Universal Credit

Part of the debate – in the House of Commons at 1:28 pm on 17th October 2018.

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Photo of Neil Gray Neil Gray Shadow SNP Spokesperson (Work and Pensions) 1:28 pm, 17th October 2018

The Opposition Front Bencher obviously made a decision about the length of their speech, and I am doing my best to get through what I have to say.

Yet jobcentre staff told Jordon’s Mum that his claim could not continue until he signed his claimant commitment—[Interruption.] I think it important that Members listen to this, because I am talking about someone with an acute mental health condition. If he did not sign, he would have to apply for jobs from his hospital bed if he was to avoid a sanction. At what level is that not an abuse? I am not criticising jobcentre staff; they do the very best they can while implementing a disastrous policy from this UK Government. I suggest that the experience of frontline jobcentre staff rather differs from what Ministers would have us believe.

Universal credit, in its current form, is doing real damage to individuals and families. It is not just me saying that; experts are calling for change. The Joseph Rowntree Foundation says that cuts announced in 2015 will mean that 3.2 million households will typically be around £50 a week worse off on universal credit compared with tax credits.

Policy in Practice said this month that almost two in five households on universal credit will lose an average of £52 a week and that some 2.8 million households will see their income cut. Gingerbread says that the cuts to work allowances mean that the average single parent will lose £800 a year, and some will lose £2,000. Figures from the Office for National Statistics suggest that 91% of single parents are women, so they are being disproportionately affected once again. Trussell Trust data from March shows that in areas of full universal credit roll-out foodbank use was up by 52%, whereas analysis of foodbanks yet to receive the roll-out showed the rise to be 13%.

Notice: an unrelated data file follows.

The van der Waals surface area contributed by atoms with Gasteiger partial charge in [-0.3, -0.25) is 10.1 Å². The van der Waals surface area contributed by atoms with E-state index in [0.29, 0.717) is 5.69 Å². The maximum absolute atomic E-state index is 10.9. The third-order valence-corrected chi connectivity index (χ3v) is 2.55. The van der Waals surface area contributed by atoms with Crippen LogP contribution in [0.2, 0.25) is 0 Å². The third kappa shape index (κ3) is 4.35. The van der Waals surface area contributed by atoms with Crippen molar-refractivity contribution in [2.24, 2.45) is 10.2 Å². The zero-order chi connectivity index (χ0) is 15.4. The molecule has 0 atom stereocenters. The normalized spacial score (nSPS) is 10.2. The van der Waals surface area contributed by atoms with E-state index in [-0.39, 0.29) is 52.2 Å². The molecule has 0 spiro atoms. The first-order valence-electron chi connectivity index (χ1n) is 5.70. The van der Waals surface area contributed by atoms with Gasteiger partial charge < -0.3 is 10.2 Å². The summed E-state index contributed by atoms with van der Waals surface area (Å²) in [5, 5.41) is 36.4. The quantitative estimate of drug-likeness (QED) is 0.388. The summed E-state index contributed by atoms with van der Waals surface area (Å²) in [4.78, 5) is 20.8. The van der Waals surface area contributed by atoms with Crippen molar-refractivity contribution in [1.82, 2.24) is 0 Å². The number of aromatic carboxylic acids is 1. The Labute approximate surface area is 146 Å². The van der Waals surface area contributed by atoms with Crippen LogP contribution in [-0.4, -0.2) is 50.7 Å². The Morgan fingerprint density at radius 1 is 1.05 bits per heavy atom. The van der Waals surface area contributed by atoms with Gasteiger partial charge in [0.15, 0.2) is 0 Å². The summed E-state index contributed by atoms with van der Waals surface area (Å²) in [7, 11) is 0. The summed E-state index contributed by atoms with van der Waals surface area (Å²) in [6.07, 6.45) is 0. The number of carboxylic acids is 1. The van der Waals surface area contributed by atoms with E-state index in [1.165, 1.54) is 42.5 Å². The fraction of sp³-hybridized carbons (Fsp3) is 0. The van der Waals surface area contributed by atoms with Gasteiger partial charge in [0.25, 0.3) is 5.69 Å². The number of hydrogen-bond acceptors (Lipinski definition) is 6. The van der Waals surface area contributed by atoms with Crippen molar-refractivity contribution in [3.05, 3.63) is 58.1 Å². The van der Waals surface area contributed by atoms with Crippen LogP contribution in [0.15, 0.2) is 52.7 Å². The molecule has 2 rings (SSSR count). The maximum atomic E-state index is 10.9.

Shelter Scotland submitted evidence to the Scottish Parliament’s Local Government and Communities Committee last year, stating that the UK Government’s

“ongoing roll out of Universal Credit, the benefit cap reduction and the capping of housing benefits...directly threaten tenancies and risk pushing more people into homelessness.”

Other expert groups are demanding change, included the Resolution Foundation, Macmillan Cancer Support, Together for Short Lives—I could go on and on. The Scottish Government are using what limited powers they have to influence change, but as I have already said, we cannot continue to mitigate the mess forever.

So what needs to change? At the Budget, the Chancellor should start by investing to lift the benefit freeze, restore work allowances, scrap the two-child limit, lift the application waiting time, reduce the clawback from advances, sort the self-employed income floor, cut sanctions and restore the ESA work-related activity group and the disability components of UC. There should then be a halt to the roll-out until a fundamental review of universal credit is carried out, which should look at areas such as the digital-only approach, implicit consent, introducing split payments, rethinking the way people with mental health problems interact with the system and fixing the problems with the assessment period.

The problems with universal credit are fundamental and are causing misery, but they are problems that can be fixed with political will. This afternoon is the first test of that political will. We need to see the Government’s analysis and the papers should be released. When that confirms what we all know, this House should unite and force the desperately needed change.